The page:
As of 2010, the average home consumes 11,000 kilowatts of energy annually. You can determine your daily kilowatt usage by taking the wattage consumed by the appliance, multiplying that wattage by the number of hours that the appliance is used per day and dividing this wattage by 1000. You can use your knowledge of the kilowatts consumed by appliances to make decisions regarding how you use your appliances.
Heating and cooling appliances use the largest quantity of kilowatts. Portable heaters use between 700 and 1,500 kilowatts a year. Central air can use as much as 5,000 kilowatts a year and account for the largest form of energy consumption. Water heating uses the next largest quantity of electricity. The water heater uses between 4,500 and 5,500 kilowatts a year.
Outdoor pool heaters cost extra money, with a typical pool heater costing 1,500 kilowatts a year. However, these appliances are only needed when homeowners use the pool. Limiting pool usage when the temperature is low can reduce the costs of the pool heater.
Kitchen appliances cost a large percentage of home energy expenditure, with refrigerators consuming the largest quantity of energy at around 1,200 kilowatts a year; the freezer costs about 800 kilowatts of energy; electric cooking equipment costs about 600 kilowatts a year. Homeowners can lower these expenditures by having more meals that do not require heating, such as eating a more vegetarian diet.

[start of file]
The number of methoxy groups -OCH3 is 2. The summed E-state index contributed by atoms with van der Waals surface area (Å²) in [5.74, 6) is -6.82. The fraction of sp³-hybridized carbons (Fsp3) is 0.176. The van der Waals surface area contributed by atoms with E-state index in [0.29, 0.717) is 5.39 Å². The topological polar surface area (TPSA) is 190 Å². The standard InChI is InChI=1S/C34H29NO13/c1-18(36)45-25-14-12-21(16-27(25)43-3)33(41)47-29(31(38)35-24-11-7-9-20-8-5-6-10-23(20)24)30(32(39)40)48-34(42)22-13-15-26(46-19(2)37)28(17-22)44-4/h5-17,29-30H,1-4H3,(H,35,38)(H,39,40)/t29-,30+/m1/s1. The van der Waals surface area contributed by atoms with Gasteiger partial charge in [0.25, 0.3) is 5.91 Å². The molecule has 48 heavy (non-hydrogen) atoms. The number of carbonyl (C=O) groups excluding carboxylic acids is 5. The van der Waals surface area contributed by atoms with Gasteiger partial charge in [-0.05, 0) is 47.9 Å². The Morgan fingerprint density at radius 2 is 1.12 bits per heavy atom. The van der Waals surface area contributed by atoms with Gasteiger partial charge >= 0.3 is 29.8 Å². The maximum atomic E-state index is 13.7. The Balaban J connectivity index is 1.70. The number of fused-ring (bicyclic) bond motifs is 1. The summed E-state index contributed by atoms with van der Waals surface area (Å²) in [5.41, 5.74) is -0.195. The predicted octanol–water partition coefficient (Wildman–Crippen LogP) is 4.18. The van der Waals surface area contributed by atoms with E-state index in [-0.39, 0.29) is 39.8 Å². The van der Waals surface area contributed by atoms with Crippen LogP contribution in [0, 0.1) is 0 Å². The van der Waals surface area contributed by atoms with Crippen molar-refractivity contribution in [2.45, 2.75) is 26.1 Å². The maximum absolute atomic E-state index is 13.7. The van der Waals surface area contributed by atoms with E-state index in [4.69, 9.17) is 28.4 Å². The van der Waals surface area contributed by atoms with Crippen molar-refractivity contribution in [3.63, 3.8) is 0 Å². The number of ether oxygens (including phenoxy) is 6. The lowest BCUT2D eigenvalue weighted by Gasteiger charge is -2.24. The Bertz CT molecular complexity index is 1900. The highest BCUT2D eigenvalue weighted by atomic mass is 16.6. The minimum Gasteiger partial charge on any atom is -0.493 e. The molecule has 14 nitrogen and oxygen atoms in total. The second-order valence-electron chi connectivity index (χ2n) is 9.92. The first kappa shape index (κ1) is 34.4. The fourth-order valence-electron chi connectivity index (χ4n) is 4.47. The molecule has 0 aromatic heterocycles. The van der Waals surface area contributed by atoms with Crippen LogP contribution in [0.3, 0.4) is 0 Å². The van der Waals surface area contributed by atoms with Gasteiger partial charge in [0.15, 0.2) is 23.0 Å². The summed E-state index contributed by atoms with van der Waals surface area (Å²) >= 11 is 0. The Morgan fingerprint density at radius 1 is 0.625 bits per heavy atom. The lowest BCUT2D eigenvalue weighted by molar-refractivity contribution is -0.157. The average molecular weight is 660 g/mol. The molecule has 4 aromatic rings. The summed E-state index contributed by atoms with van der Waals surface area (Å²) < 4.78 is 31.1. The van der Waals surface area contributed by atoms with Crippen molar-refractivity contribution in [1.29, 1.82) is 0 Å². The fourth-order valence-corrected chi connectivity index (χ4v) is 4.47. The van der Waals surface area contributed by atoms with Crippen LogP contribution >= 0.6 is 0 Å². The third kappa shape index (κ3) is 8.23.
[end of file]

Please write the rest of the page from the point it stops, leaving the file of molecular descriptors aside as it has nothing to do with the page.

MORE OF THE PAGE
Many other home appliances do not cost a lot of electricity, such as televisions and computers. These appliances are mostly under 500 kilowatts a year. Appliances that cost very little electricity include blenders, which only cost 10 kilowatts a year, clocks, which only cost 24 kilowatts a year, and coffee makers, which only cost 48 kilowatts a year. However, these appliances can add up over time, and they are often easy appliances to reduce energy expenditure. Also, many of these appliances consume some electricity while in standby mode. Completely shutting off these appliances can save energy.
Some appliances, such as refrigerators and air conditioners, save energy by automatically cycling on and off, only operating and consuming energy when they need to maintain temperature. Appliances all use different levels of kilowatts even among different models of the same kind of appliance. Therefore, the number of kilowatts used by certain appliances are only estimates. Some appliances use different amounts of energy depending on the level at which you use them, such as with microwaves and ovens. Some appliances consume kilowatts even if they aren't operating because they're on standby mode even though they consume much less electricity.